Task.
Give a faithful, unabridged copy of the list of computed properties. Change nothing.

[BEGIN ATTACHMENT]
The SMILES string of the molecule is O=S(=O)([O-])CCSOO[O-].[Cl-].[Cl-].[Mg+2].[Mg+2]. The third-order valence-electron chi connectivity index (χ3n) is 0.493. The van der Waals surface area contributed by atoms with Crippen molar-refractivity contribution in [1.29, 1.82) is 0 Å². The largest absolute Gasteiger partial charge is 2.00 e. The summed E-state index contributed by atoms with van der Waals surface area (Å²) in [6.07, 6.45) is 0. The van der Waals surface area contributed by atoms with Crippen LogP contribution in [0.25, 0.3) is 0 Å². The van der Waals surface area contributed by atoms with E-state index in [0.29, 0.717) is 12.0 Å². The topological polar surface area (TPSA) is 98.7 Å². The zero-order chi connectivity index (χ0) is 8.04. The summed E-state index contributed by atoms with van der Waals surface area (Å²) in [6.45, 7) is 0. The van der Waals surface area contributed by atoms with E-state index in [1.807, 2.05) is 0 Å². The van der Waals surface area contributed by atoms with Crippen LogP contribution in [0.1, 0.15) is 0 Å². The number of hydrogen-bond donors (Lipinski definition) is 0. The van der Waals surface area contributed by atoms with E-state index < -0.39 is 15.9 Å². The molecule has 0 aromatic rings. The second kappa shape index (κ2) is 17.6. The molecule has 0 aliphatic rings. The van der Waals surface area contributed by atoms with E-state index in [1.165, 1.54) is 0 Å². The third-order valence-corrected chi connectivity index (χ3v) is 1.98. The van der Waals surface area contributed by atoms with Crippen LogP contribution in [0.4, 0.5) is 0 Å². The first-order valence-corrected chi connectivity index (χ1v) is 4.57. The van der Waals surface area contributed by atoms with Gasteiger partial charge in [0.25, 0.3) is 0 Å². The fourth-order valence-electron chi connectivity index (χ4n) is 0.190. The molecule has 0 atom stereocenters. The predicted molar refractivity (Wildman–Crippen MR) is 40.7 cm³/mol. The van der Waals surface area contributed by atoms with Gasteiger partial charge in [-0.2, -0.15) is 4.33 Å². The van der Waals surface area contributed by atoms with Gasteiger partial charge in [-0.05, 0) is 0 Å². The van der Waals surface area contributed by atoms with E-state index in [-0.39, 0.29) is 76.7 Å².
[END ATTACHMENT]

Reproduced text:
The SMILES string of the molecule is O=S(=O)([O-])CCSOO[O-].[Cl-].[Cl-].[Mg+2].[Mg+2]. The third-order valence-electron chi connectivity index (χ3n) is 0.493. The van der Waals surface area contributed by atoms with Crippen molar-refractivity contribution in [1.29, 1.82) is 0 Å². The largest absolute Gasteiger partial charge is 2.00 e. The summed E-state index contributed by atoms with van der Waals surface area (Å²) in [6.07, 6.45) is 0. The van der Waals surface area contributed by atoms with Crippen LogP contribution in [0.25, 0.3) is 0 Å². The van der Waals surface area contributed by atoms with E-state index in [0.29, 0.717) is 12.0 Å². The topological polar surface area (TPSA) is 98.7 Å². The zero-order chi connectivity index (χ0) is 8.04. The summed E-state index contributed by atoms with van der Waals surface area (Å²) in [6.45, 7) is 0. The van der Waals surface area contributed by atoms with E-state index in [1.807, 2.05) is 0 Å². The van der Waals surface area contributed by atoms with Crippen LogP contribution in [0.1, 0.15) is 0 Å². The number of hydrogen-bond donors (Lipinski definition) is 0. The van der Waals surface area contributed by atoms with E-state index < -0.39 is 15.9 Å². The molecule has 0 aromatic rings. The second kappa shape index (κ2) is 17.6. The molecule has 0 aliphatic rings. The van der Waals surface area contributed by atoms with E-state index in [1.165, 1.54) is 0 Å². The third-order valence-corrected chi connectivity index (χ3v) is 1.98. The van der Waals surface area contributed by atoms with Crippen LogP contribution in [0.4, 0.5) is 0 Å². The first-order valence-corrected chi connectivity index (χ1v) is 4.57. The van der Waals surface area contributed by atoms with Gasteiger partial charge in [0.25, 0.3) is 0 Å². The fourth-order valence-electron chi connectivity index (χ4n) is 0.190. The molecule has 0 atom stereocenters. The predicted molar refractivity (Wildman–Crippen MR) is 40.7 cm³/mol. The van der Waals surface area contributed by atoms with Gasteiger partial charge in [-0.2, -0.15) is 4.33 Å². The van der Waals surface area contributed by atoms with Gasteiger partial charge in [-0.05, 0) is 0 Å². The van der Waals surface area contributed by atoms with E-state index in [-0.39, 0.29) is 76.7 Å².